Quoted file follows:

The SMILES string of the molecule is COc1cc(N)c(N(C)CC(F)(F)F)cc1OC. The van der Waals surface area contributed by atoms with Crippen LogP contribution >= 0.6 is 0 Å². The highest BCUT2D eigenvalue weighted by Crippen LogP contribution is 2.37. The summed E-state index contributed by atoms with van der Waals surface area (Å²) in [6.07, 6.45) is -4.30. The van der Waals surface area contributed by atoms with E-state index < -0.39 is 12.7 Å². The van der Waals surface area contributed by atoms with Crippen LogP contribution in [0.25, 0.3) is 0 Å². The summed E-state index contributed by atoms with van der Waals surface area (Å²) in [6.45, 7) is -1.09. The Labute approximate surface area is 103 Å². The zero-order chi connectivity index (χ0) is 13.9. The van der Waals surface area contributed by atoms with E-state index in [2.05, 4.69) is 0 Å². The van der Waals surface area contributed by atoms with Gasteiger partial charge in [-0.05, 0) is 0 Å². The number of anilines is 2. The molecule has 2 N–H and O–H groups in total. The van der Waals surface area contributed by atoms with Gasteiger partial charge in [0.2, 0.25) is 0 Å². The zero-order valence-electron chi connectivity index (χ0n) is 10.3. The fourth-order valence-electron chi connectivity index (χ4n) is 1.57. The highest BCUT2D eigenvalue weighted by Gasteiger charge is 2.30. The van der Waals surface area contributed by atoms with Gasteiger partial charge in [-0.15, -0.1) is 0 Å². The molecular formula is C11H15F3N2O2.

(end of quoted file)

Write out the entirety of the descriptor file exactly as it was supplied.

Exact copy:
The SMILES string of the molecule is COc1cc(N)c(N(C)CC(F)(F)F)cc1OC. The van der Waals surface area contributed by atoms with Crippen LogP contribution >= 0.6 is 0 Å². The highest BCUT2D eigenvalue weighted by Crippen LogP contribution is 2.37. The summed E-state index contributed by atoms with van der Waals surface area (Å²) in [6.07, 6.45) is -4.30. The van der Waals surface area contributed by atoms with E-state index < -0.39 is 12.7 Å². The van der Waals surface area contributed by atoms with Crippen LogP contribution in [0.25, 0.3) is 0 Å². The summed E-state index contributed by atoms with van der Waals surface area (Å²) in [6.45, 7) is -1.09. The Labute approximate surface area is 103 Å². The zero-order chi connectivity index (χ0) is 13.9. The van der Waals surface area contributed by atoms with E-state index in [2.05, 4.69) is 0 Å². The van der Waals surface area contributed by atoms with Gasteiger partial charge in [-0.05, 0) is 0 Å². The number of anilines is 2. The molecule has 2 N–H and O–H groups in total. The van der Waals surface area contributed by atoms with Gasteiger partial charge in [0.2, 0.25) is 0 Å². The zero-order valence-electron chi connectivity index (χ0n) is 10.3. The fourth-order valence-electron chi connectivity index (χ4n) is 1.57. The highest BCUT2D eigenvalue weighted by Gasteiger charge is 2.30. The van der Waals surface area contributed by atoms with Gasteiger partial charge in [-0.15, -0.1) is 0 Å². The molecular formula is C11H15F3N2O2.